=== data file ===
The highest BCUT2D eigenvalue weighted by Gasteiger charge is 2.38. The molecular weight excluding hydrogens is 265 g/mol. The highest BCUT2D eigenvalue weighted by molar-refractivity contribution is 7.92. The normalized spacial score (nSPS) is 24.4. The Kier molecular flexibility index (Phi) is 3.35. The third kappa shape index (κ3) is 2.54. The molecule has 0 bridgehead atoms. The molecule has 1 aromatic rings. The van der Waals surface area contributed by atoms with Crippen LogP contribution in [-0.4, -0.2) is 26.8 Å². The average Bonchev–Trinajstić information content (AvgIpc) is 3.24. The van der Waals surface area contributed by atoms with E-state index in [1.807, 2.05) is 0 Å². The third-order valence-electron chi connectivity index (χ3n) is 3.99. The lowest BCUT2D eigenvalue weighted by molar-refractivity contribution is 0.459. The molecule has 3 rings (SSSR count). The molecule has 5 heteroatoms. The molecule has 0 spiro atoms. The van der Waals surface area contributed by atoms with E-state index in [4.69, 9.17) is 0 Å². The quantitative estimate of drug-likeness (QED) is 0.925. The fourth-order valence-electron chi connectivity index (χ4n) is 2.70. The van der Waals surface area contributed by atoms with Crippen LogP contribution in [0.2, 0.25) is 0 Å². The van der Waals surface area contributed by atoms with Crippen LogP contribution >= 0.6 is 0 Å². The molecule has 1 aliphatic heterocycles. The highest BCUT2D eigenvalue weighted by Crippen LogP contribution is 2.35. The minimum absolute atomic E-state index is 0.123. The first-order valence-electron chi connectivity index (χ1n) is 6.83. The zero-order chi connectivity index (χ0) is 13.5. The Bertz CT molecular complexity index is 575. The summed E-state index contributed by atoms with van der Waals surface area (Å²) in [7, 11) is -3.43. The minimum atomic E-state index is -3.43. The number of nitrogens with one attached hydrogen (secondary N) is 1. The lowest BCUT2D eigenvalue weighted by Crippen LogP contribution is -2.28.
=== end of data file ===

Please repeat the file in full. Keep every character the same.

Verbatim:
The highest BCUT2D eigenvalue weighted by Gasteiger charge is 2.38. The molecular weight excluding hydrogens is 265 g/mol. The highest BCUT2D eigenvalue weighted by molar-refractivity contribution is 7.92. The normalized spacial score (nSPS) is 24.4. The Kier molecular flexibility index (Phi) is 3.35. The third kappa shape index (κ3) is 2.54. The molecule has 0 bridgehead atoms. The molecule has 1 aromatic rings. The van der Waals surface area contributed by atoms with Crippen LogP contribution in [-0.4, -0.2) is 26.8 Å². The average Bonchev–Trinajstić information content (AvgIpc) is 3.24. The van der Waals surface area contributed by atoms with E-state index in [1.807, 2.05) is 0 Å². The third-order valence-electron chi connectivity index (χ3n) is 3.99. The lowest BCUT2D eigenvalue weighted by molar-refractivity contribution is 0.459. The molecule has 3 rings (SSSR count). The molecule has 5 heteroatoms. The molecule has 0 spiro atoms. The van der Waals surface area contributed by atoms with E-state index in [4.69, 9.17) is 0 Å². The quantitative estimate of drug-likeness (QED) is 0.925. The fourth-order valence-electron chi connectivity index (χ4n) is 2.70. The van der Waals surface area contributed by atoms with Crippen LogP contribution in [0.2, 0.25) is 0 Å². The van der Waals surface area contributed by atoms with Crippen LogP contribution >= 0.6 is 0 Å². The molecule has 1 aliphatic heterocycles. The highest BCUT2D eigenvalue weighted by Crippen LogP contribution is 2.35. The minimum absolute atomic E-state index is 0.123. The first-order valence-electron chi connectivity index (χ1n) is 6.83. The zero-order chi connectivity index (χ0) is 13.5. The Bertz CT molecular complexity index is 575. The summed E-state index contributed by atoms with van der Waals surface area (Å²) in [7, 11) is -3.43. The minimum atomic E-state index is -3.43. The number of nitrogens with one attached hydrogen (secondary N) is 1. The lowest BCUT2D eigenvalue weighted by Crippen LogP contribution is -2.28.